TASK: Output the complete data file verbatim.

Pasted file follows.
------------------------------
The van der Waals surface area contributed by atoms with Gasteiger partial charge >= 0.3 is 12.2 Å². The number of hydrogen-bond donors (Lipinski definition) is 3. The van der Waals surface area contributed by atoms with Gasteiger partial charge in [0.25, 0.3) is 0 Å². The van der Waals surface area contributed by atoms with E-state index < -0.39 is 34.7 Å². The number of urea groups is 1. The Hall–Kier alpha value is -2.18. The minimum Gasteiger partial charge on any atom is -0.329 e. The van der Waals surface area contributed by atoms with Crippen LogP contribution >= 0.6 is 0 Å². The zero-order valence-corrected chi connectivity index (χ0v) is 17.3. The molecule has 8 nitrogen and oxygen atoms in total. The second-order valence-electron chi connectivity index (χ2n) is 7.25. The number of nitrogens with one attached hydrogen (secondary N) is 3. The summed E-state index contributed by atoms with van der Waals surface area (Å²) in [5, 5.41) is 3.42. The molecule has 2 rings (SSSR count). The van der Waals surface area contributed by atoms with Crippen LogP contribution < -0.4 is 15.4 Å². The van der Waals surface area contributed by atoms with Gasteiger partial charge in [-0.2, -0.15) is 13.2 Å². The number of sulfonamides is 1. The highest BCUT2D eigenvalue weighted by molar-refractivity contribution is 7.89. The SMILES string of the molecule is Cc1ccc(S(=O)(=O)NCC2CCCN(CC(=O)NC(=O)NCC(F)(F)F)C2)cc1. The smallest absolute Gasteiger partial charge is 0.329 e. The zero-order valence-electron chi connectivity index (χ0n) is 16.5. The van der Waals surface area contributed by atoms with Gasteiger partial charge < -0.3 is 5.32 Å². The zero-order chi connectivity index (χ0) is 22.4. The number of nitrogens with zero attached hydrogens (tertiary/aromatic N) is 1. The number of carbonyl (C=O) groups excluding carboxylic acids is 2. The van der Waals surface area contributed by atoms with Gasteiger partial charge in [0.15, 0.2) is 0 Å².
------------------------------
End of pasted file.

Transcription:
The van der Waals surface area contributed by atoms with Gasteiger partial charge >= 0.3 is 12.2 Å². The number of hydrogen-bond donors (Lipinski definition) is 3. The van der Waals surface area contributed by atoms with Gasteiger partial charge in [0.25, 0.3) is 0 Å². The van der Waals surface area contributed by atoms with E-state index < -0.39 is 34.7 Å². The number of urea groups is 1. The Hall–Kier alpha value is -2.18. The minimum Gasteiger partial charge on any atom is -0.329 e. The van der Waals surface area contributed by atoms with Crippen LogP contribution >= 0.6 is 0 Å². The zero-order valence-corrected chi connectivity index (χ0v) is 17.3. The molecule has 8 nitrogen and oxygen atoms in total. The second-order valence-electron chi connectivity index (χ2n) is 7.25. The number of nitrogens with one attached hydrogen (secondary N) is 3. The summed E-state index contributed by atoms with van der Waals surface area (Å²) in [5, 5.41) is 3.42. The molecule has 2 rings (SSSR count). The van der Waals surface area contributed by atoms with Crippen LogP contribution < -0.4 is 15.4 Å². The van der Waals surface area contributed by atoms with Gasteiger partial charge in [-0.2, -0.15) is 13.2 Å². The number of sulfonamides is 1. The highest BCUT2D eigenvalue weighted by molar-refractivity contribution is 7.89. The SMILES string of the molecule is Cc1ccc(S(=O)(=O)NCC2CCCN(CC(=O)NC(=O)NCC(F)(F)F)C2)cc1. The smallest absolute Gasteiger partial charge is 0.329 e. The zero-order valence-electron chi connectivity index (χ0n) is 16.5. The van der Waals surface area contributed by atoms with Gasteiger partial charge < -0.3 is 5.32 Å². The zero-order chi connectivity index (χ0) is 22.4. The number of nitrogens with zero attached hydrogens (tertiary/aromatic N) is 1. The number of carbonyl (C=O) groups excluding carboxylic acids is 2. The van der Waals surface area contributed by atoms with Gasteiger partial charge in [0.15, 0.2) is 0 Å².